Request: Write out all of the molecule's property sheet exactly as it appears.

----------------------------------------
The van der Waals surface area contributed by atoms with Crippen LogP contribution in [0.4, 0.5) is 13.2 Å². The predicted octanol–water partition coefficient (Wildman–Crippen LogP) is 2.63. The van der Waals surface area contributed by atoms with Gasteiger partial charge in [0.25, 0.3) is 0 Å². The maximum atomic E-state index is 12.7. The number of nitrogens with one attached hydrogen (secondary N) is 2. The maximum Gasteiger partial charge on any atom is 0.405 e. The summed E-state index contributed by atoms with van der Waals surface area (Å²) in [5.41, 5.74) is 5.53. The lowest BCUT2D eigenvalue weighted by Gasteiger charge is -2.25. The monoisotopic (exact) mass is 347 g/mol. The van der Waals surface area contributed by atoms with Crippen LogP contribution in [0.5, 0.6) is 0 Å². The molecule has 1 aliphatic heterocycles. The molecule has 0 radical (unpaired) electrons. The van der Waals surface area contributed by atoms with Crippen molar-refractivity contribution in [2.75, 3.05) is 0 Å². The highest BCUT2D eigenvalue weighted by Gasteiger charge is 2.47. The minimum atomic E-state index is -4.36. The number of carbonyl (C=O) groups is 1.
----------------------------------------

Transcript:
The van der Waals surface area contributed by atoms with Crippen LogP contribution in [0.4, 0.5) is 13.2 Å². The predicted octanol–water partition coefficient (Wildman–Crippen LogP) is 2.63. The van der Waals surface area contributed by atoms with Gasteiger partial charge in [0.25, 0.3) is 0 Å². The maximum atomic E-state index is 12.7. The number of nitrogens with one attached hydrogen (secondary N) is 2. The maximum Gasteiger partial charge on any atom is 0.405 e. The summed E-state index contributed by atoms with van der Waals surface area (Å²) in [5.41, 5.74) is 5.53. The lowest BCUT2D eigenvalue weighted by Gasteiger charge is -2.25. The monoisotopic (exact) mass is 347 g/mol. The van der Waals surface area contributed by atoms with Crippen LogP contribution in [0.5, 0.6) is 0 Å². The molecule has 1 aliphatic heterocycles. The molecule has 0 radical (unpaired) electrons. The van der Waals surface area contributed by atoms with Crippen molar-refractivity contribution in [2.75, 3.05) is 0 Å². The highest BCUT2D eigenvalue weighted by Gasteiger charge is 2.47. The minimum atomic E-state index is -4.36. The number of carbonyl (C=O) groups is 1.